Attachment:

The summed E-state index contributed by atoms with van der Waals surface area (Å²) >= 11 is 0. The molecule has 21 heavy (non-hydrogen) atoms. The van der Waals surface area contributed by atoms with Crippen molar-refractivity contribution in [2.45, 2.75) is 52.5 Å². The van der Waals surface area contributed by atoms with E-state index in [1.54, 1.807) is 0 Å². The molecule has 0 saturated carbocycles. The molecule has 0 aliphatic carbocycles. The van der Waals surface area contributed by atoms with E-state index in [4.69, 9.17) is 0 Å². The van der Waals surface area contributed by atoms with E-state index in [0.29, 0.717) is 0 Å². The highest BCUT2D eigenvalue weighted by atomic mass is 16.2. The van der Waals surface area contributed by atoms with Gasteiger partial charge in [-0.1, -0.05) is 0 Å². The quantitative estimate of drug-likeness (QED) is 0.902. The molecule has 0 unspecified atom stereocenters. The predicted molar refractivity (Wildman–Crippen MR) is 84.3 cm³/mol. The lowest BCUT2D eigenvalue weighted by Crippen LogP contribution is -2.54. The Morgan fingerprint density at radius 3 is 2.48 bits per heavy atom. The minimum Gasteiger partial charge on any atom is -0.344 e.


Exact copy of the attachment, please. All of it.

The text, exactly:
The summed E-state index contributed by atoms with van der Waals surface area (Å²) >= 11 is 0. The molecule has 21 heavy (non-hydrogen) atoms. The van der Waals surface area contributed by atoms with Crippen molar-refractivity contribution in [2.45, 2.75) is 52.5 Å². The van der Waals surface area contributed by atoms with E-state index in [1.54, 1.807) is 0 Å². The molecule has 0 saturated carbocycles. The molecule has 0 aliphatic carbocycles. The van der Waals surface area contributed by atoms with E-state index in [4.69, 9.17) is 0 Å². The van der Waals surface area contributed by atoms with E-state index in [0.29, 0.717) is 0 Å². The highest BCUT2D eigenvalue weighted by atomic mass is 16.2. The van der Waals surface area contributed by atoms with Gasteiger partial charge in [-0.1, -0.05) is 0 Å². The quantitative estimate of drug-likeness (QED) is 0.902. The molecule has 0 unspecified atom stereocenters. The predicted molar refractivity (Wildman–Crippen MR) is 84.3 cm³/mol. The lowest BCUT2D eigenvalue weighted by Crippen LogP contribution is -2.54. The Morgan fingerprint density at radius 3 is 2.48 bits per heavy atom. The minimum Gasteiger partial charge on any atom is -0.344 e.